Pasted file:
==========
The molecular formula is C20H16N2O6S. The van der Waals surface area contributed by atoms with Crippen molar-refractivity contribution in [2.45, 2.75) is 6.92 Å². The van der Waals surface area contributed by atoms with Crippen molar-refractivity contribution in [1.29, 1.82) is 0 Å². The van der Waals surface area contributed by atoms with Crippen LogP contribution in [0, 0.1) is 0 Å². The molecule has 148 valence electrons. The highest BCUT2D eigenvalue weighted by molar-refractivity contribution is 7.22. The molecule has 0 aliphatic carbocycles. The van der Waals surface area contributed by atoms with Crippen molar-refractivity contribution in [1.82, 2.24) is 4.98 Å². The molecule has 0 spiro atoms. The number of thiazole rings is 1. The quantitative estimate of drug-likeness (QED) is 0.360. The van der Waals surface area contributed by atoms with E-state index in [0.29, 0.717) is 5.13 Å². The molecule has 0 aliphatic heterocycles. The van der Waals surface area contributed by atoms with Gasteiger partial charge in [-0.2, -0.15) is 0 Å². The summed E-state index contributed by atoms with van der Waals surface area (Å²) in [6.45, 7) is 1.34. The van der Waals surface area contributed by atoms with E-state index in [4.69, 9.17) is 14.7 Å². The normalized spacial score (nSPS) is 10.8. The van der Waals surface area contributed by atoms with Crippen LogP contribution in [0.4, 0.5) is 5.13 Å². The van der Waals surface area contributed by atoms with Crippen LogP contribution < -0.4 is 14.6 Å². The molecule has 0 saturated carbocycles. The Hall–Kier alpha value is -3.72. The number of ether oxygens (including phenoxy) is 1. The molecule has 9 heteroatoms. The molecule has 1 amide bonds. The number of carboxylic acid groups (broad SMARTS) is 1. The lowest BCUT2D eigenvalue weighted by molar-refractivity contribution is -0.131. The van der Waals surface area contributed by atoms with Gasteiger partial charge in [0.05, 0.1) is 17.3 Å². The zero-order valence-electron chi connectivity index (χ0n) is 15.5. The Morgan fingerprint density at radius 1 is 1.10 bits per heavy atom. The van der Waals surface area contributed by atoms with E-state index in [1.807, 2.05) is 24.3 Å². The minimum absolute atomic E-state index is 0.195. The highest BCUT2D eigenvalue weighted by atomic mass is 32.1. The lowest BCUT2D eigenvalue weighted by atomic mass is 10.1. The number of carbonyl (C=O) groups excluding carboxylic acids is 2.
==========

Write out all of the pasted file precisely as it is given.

The molecular formula is C20H16N2O6S. The van der Waals surface area contributed by atoms with Crippen molar-refractivity contribution in [2.45, 2.75) is 6.92 Å². The van der Waals surface area contributed by atoms with Crippen molar-refractivity contribution in [1.29, 1.82) is 0 Å². The van der Waals surface area contributed by atoms with Crippen LogP contribution in [0, 0.1) is 0 Å². The molecule has 148 valence electrons. The highest BCUT2D eigenvalue weighted by molar-refractivity contribution is 7.22. The molecule has 0 aliphatic carbocycles. The van der Waals surface area contributed by atoms with Crippen molar-refractivity contribution in [1.82, 2.24) is 4.98 Å². The molecule has 0 spiro atoms. The number of thiazole rings is 1. The quantitative estimate of drug-likeness (QED) is 0.360. The van der Waals surface area contributed by atoms with E-state index in [0.29, 0.717) is 5.13 Å². The molecule has 0 aliphatic heterocycles. The van der Waals surface area contributed by atoms with Gasteiger partial charge in [-0.2, -0.15) is 0 Å². The summed E-state index contributed by atoms with van der Waals surface area (Å²) in [6.45, 7) is 1.34. The van der Waals surface area contributed by atoms with E-state index in [4.69, 9.17) is 14.7 Å². The normalized spacial score (nSPS) is 10.8. The van der Waals surface area contributed by atoms with Crippen LogP contribution in [0.4, 0.5) is 5.13 Å². The van der Waals surface area contributed by atoms with Crippen LogP contribution < -0.4 is 14.6 Å². The molecule has 0 saturated carbocycles. The Hall–Kier alpha value is -3.72. The number of ether oxygens (including phenoxy) is 1. The molecule has 9 heteroatoms. The molecule has 1 amide bonds. The number of carboxylic acid groups (broad SMARTS) is 1. The lowest BCUT2D eigenvalue weighted by molar-refractivity contribution is -0.131. The van der Waals surface area contributed by atoms with Gasteiger partial charge in [0.05, 0.1) is 17.3 Å². The zero-order valence-electron chi connectivity index (χ0n) is 15.5. The Morgan fingerprint density at radius 1 is 1.10 bits per heavy atom. The van der Waals surface area contributed by atoms with E-state index in [1.807, 2.05) is 24.3 Å². The minimum absolute atomic E-state index is 0.195. The highest BCUT2D eigenvalue weighted by atomic mass is 32.1. The lowest BCUT2D eigenvalue weighted by atomic mass is 10.1. The number of carbonyl (C=O) groups excluding carboxylic acids is 2.